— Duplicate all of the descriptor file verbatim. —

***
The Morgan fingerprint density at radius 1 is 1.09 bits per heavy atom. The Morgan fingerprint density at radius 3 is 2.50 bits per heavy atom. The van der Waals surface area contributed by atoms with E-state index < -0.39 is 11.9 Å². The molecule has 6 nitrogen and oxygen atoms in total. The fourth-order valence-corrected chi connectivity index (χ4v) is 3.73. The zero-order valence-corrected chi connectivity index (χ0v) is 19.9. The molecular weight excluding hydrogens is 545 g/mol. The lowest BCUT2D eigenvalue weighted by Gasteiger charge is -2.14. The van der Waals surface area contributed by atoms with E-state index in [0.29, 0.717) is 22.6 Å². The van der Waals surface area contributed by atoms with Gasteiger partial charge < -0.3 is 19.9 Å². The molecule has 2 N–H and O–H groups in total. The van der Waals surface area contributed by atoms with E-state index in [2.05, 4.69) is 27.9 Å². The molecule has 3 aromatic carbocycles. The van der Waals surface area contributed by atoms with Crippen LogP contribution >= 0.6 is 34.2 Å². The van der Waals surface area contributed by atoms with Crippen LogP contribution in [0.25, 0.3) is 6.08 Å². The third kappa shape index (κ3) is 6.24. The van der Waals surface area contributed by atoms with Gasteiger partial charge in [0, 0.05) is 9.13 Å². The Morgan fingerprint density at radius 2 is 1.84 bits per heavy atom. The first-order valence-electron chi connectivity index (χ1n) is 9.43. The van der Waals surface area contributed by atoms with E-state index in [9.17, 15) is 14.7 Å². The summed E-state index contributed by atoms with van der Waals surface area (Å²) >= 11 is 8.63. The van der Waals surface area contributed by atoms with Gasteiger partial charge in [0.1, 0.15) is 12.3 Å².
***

The Morgan fingerprint density at radius 1 is 1.09 bits per heavy atom. The Morgan fingerprint density at radius 3 is 2.50 bits per heavy atom. The van der Waals surface area contributed by atoms with E-state index < -0.39 is 11.9 Å². The molecule has 6 nitrogen and oxygen atoms in total. The fourth-order valence-corrected chi connectivity index (χ4v) is 3.73. The zero-order valence-corrected chi connectivity index (χ0v) is 19.9. The molecular weight excluding hydrogens is 545 g/mol. The lowest BCUT2D eigenvalue weighted by Gasteiger charge is -2.14. The van der Waals surface area contributed by atoms with E-state index in [0.29, 0.717) is 22.6 Å². The van der Waals surface area contributed by atoms with Gasteiger partial charge < -0.3 is 19.9 Å². The molecule has 2 N–H and O–H groups in total. The van der Waals surface area contributed by atoms with E-state index in [2.05, 4.69) is 27.9 Å². The molecule has 3 aromatic carbocycles. The van der Waals surface area contributed by atoms with Crippen LogP contribution >= 0.6 is 34.2 Å². The van der Waals surface area contributed by atoms with Crippen LogP contribution in [0.25, 0.3) is 6.08 Å². The third kappa shape index (κ3) is 6.24. The van der Waals surface area contributed by atoms with Gasteiger partial charge in [0, 0.05) is 9.13 Å². The Morgan fingerprint density at radius 2 is 1.84 bits per heavy atom. The first-order valence-electron chi connectivity index (χ1n) is 9.43. The van der Waals surface area contributed by atoms with E-state index in [9.17, 15) is 14.7 Å². The summed E-state index contributed by atoms with van der Waals surface area (Å²) >= 11 is 8.63. The van der Waals surface area contributed by atoms with Gasteiger partial charge in [0.1, 0.15) is 12.3 Å².